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An Intellectual History of Seonbi in Korea
Price per Unit (piece): KRW 35,000
USD 31.35
Author: Han Young-woo,Cho Yoon-jung
Publisher: JISIK-SANUP Publications
Pub. Date: Sep 2014
Pages: 472
Cover: Hardcover
Dimensions (in inches): 6.3 x 9 x 1
ISBN: 9788942311750
Language: English
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Introduction 011
1. The Natural Environment and the Cultural Temperament 012
2. The Long Duration of Culture 016
3. Traditional Values: Heaven, Earth, and Man as One 025
4. Evolution of the Seonbi Culture 033
5. Challenges for the Future 039

Chapter 1.
The Natural Environment and the Seonbi Culture 043

Chapter 2.
The Origin of “Seonbi” and Terms for the “Seonbi Spirit” 055

Chapter 3.
Seonbi Culture from the Chinese Perspective:
Land of the Man of Virtue, Nation of Propriety in the East 063
1. The Meaning of Dongyi in Explanations of Writings and Letters 064
2. Confucius’ View of Dongyi: Land of the Man of Virtue 068
3. Seonbi Culture as Seen in Ancient Chinese Texts:
Classic of the Mountains and Seas, Classic of Divine Wonders , and
Biography of the Dongyi 070

Chapter 4.
Original Form of the Seonbi Culture:
Cosmology Reflected in the Dangun Myth 075
1. The Dangun Myth 076
2. Cosmology Reflected in the Dangun Myth (1):
Three Deities as One; Heaven, Earth and Man as One 082
1) Unity of heaven, earth and man: the cosmological community 082
2) Reverence for the number three 088
3) Filial piety and the meaning of death 092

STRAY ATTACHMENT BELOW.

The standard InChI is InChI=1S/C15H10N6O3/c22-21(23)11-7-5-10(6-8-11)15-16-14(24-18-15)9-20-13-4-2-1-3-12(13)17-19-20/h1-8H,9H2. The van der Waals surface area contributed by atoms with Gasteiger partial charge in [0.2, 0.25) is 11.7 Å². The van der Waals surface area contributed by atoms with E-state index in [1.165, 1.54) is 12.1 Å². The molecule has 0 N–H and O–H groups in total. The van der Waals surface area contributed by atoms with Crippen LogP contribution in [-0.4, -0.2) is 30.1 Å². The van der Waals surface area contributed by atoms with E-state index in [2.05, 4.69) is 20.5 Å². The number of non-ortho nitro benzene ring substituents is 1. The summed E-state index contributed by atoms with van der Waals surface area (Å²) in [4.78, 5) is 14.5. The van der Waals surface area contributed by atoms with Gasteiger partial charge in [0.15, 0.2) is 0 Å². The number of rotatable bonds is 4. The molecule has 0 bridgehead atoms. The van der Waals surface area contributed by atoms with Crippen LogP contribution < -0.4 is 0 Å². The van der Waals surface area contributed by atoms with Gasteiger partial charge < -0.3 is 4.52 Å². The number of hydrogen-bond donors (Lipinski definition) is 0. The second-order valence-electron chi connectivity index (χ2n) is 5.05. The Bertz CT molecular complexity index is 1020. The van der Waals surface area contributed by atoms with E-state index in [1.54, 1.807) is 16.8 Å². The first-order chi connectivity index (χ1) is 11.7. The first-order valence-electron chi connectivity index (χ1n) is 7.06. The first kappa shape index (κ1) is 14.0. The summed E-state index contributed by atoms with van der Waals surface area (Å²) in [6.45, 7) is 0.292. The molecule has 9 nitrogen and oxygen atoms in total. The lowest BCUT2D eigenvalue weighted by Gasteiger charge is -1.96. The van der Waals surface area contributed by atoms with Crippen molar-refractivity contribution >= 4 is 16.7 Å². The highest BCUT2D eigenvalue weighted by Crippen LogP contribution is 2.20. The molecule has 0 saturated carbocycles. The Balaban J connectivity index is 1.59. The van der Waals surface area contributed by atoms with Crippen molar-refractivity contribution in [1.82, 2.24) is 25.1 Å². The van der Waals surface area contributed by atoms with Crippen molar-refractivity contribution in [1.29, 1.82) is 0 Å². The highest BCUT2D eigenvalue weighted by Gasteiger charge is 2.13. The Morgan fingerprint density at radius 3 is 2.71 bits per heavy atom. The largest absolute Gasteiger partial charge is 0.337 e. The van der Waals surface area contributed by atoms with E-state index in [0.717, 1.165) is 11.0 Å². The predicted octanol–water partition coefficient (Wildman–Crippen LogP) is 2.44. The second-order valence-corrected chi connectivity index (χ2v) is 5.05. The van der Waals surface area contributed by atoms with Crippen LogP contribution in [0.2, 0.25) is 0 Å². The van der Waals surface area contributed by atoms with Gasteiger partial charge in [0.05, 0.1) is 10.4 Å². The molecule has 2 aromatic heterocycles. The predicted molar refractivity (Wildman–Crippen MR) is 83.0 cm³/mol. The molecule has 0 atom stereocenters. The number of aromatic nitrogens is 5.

4) Reverence for the brightness and east 095
5) Three deities as one reflected in the Korean language and the arts 098
3. Cosmology Reflected in the Dangun Myth (2):
Hongik Ingan and the Three Deities 106
4. Cosmology Reflected in the Dangun Myth (3):
Yin and Yang and the Five Elements 111

Chapter 5.
Seonbi Culture of the Three Kingdoms Period 123
1. Shamanic Seonbi Culture and Fusion with Buddhism and
Confucianism 124
2. The Seonbi Culture of Goguryeo 131
1) Seonbi warriors and rites to heaven 131
2) Seonbi culture in ancient tomb murals 137
3) Three-treatise School of Buddhism and Nation-protecting Buddhism 143
4) Eulji Mundeok and Confucianism 144
3. The Seonbi Culture of Silla 146
1) Hwarang , Seonnang and Hyangdo 146
2) Fusion of Hwarangdo with Buddhism and Confucianism 149
3) Community philosophy of Uisang and Wonhyo 152
4) Seonbi spirit reflected in hyangga 155
5) Palgwanhoe and the hwarang 158
4. The Seonbi Culture of Baekje 160
1) Heavenly rites of Baekje 160
2) Baekje Buddhism and the seonbi spirit 163
3) Baekje Confucianism and the seonbi spirit 167

Chapter 6.
Seonbi Culture of the Goryeo Dynasty 171
1. The Seonbi Spirit in the Ten Injunctions of Wang Geon 172
2. Jaega hwasang: Combination of Seonbi and Hwarang 174
3. Hyangdo: Remains of the Hwarang 179
4. Palgwanhoe: Remains of Traditional Rites to Heaven 182
5. Seonbi Culture Reflected in Confucianism 187
1) Seo Hui and Yi Ji-baek 188
2) Choi Seung-no 190
3) Choi Hang and Kang Gam-chan 192
4) Choi Chung and the twelve private schools of Gaegyeong 194
5) Deference to the Rites of Zhou 196
6. Seonbi Culture in Buddhism 198
1) Gyunyeo and Myocheong 198